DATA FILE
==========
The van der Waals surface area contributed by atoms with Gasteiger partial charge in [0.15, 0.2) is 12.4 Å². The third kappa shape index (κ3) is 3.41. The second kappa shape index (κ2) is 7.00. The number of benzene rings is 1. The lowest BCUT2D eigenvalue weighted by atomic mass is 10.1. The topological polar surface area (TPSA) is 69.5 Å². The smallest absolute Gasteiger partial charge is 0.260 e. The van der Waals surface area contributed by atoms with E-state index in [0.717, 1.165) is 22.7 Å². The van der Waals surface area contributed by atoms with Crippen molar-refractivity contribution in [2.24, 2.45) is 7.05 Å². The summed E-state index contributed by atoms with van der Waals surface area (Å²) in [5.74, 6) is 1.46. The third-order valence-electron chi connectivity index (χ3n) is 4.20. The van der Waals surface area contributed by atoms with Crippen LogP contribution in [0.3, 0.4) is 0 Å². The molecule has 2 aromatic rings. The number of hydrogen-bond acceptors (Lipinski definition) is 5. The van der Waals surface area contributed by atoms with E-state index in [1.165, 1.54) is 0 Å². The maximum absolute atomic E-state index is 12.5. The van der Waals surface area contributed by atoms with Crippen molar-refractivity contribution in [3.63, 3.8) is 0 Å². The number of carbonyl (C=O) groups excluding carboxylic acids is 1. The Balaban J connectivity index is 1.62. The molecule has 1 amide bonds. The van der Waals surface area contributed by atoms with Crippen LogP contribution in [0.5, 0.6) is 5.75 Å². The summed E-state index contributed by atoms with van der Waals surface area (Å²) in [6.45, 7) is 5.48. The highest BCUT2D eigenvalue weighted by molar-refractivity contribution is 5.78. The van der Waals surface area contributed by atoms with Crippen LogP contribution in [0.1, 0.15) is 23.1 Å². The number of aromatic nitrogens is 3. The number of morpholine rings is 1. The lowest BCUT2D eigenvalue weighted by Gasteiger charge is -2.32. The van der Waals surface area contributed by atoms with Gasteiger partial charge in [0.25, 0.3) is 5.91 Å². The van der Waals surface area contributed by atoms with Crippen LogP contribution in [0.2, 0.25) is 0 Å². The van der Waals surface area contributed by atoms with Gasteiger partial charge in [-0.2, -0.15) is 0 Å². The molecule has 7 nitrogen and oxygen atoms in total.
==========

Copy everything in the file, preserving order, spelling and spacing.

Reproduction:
The van der Waals surface area contributed by atoms with Gasteiger partial charge in [0.15, 0.2) is 12.4 Å². The third kappa shape index (κ3) is 3.41. The second kappa shape index (κ2) is 7.00. The number of benzene rings is 1. The lowest BCUT2D eigenvalue weighted by atomic mass is 10.1. The topological polar surface area (TPSA) is 69.5 Å². The smallest absolute Gasteiger partial charge is 0.260 e. The van der Waals surface area contributed by atoms with E-state index in [0.717, 1.165) is 22.7 Å². The van der Waals surface area contributed by atoms with Crippen molar-refractivity contribution in [2.24, 2.45) is 7.05 Å². The summed E-state index contributed by atoms with van der Waals surface area (Å²) in [5.74, 6) is 1.46. The third-order valence-electron chi connectivity index (χ3n) is 4.20. The van der Waals surface area contributed by atoms with Crippen LogP contribution in [0.3, 0.4) is 0 Å². The molecule has 2 aromatic rings. The number of hydrogen-bond acceptors (Lipinski definition) is 5. The van der Waals surface area contributed by atoms with E-state index in [1.165, 1.54) is 0 Å². The maximum absolute atomic E-state index is 12.5. The van der Waals surface area contributed by atoms with Crippen molar-refractivity contribution in [3.63, 3.8) is 0 Å². The number of carbonyl (C=O) groups excluding carboxylic acids is 1. The Balaban J connectivity index is 1.62. The molecule has 1 amide bonds. The van der Waals surface area contributed by atoms with Crippen LogP contribution in [0.5, 0.6) is 5.75 Å². The summed E-state index contributed by atoms with van der Waals surface area (Å²) in [6.45, 7) is 5.48. The highest BCUT2D eigenvalue weighted by molar-refractivity contribution is 5.78. The van der Waals surface area contributed by atoms with Crippen LogP contribution in [0.1, 0.15) is 23.1 Å². The number of aromatic nitrogens is 3. The number of morpholine rings is 1. The lowest BCUT2D eigenvalue weighted by Gasteiger charge is -2.32. The van der Waals surface area contributed by atoms with Gasteiger partial charge in [0.25, 0.3) is 5.91 Å². The van der Waals surface area contributed by atoms with Crippen LogP contribution in [0.2, 0.25) is 0 Å². The van der Waals surface area contributed by atoms with Gasteiger partial charge in [-0.2, -0.15) is 0 Å². The molecule has 7 nitrogen and oxygen atoms in total.